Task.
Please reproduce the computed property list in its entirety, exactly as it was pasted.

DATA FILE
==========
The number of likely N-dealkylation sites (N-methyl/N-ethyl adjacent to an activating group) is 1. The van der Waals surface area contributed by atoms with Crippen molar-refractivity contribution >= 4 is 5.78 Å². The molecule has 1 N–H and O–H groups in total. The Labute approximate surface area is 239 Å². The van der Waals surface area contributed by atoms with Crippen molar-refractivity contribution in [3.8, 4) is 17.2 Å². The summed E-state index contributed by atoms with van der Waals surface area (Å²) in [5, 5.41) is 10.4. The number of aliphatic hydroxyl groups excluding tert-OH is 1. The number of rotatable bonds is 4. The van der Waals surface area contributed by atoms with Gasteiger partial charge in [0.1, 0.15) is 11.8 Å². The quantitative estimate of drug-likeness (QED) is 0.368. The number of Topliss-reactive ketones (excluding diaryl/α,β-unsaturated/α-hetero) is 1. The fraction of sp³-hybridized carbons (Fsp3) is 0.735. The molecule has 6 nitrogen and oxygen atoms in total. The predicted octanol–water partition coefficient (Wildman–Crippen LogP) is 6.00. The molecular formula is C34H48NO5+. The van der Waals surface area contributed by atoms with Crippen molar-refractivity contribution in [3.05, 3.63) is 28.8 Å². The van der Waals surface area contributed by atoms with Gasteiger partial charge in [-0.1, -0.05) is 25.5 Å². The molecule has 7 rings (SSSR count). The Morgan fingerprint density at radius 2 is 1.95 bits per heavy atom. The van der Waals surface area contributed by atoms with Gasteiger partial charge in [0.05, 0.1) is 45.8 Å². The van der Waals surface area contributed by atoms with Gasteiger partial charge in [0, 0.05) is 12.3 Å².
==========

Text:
The number of likely N-dealkylation sites (N-methyl/N-ethyl adjacent to an activating group) is 1. The van der Waals surface area contributed by atoms with Crippen molar-refractivity contribution >= 4 is 5.78 Å². The molecule has 1 N–H and O–H groups in total. The Labute approximate surface area is 239 Å². The van der Waals surface area contributed by atoms with Crippen molar-refractivity contribution in [3.8, 4) is 17.2 Å². The summed E-state index contributed by atoms with van der Waals surface area (Å²) in [5, 5.41) is 10.4. The number of aliphatic hydroxyl groups excluding tert-OH is 1. The number of rotatable bonds is 4. The van der Waals surface area contributed by atoms with Gasteiger partial charge in [0.1, 0.15) is 11.8 Å². The quantitative estimate of drug-likeness (QED) is 0.368. The number of Topliss-reactive ketones (excluding diaryl/α,β-unsaturated/α-hetero) is 1. The fraction of sp³-hybridized carbons (Fsp3) is 0.735. The molecule has 6 nitrogen and oxygen atoms in total. The predicted octanol–water partition coefficient (Wildman–Crippen LogP) is 6.00. The molecular formula is C34H48NO5+. The van der Waals surface area contributed by atoms with Crippen molar-refractivity contribution in [3.05, 3.63) is 28.8 Å². The van der Waals surface area contributed by atoms with Gasteiger partial charge in [-0.1, -0.05) is 25.5 Å². The molecule has 7 rings (SSSR count). The Morgan fingerprint density at radius 2 is 1.95 bits per heavy atom. The van der Waals surface area contributed by atoms with Gasteiger partial charge in [0.05, 0.1) is 45.8 Å². The van der Waals surface area contributed by atoms with Gasteiger partial charge in [0, 0.05) is 12.3 Å².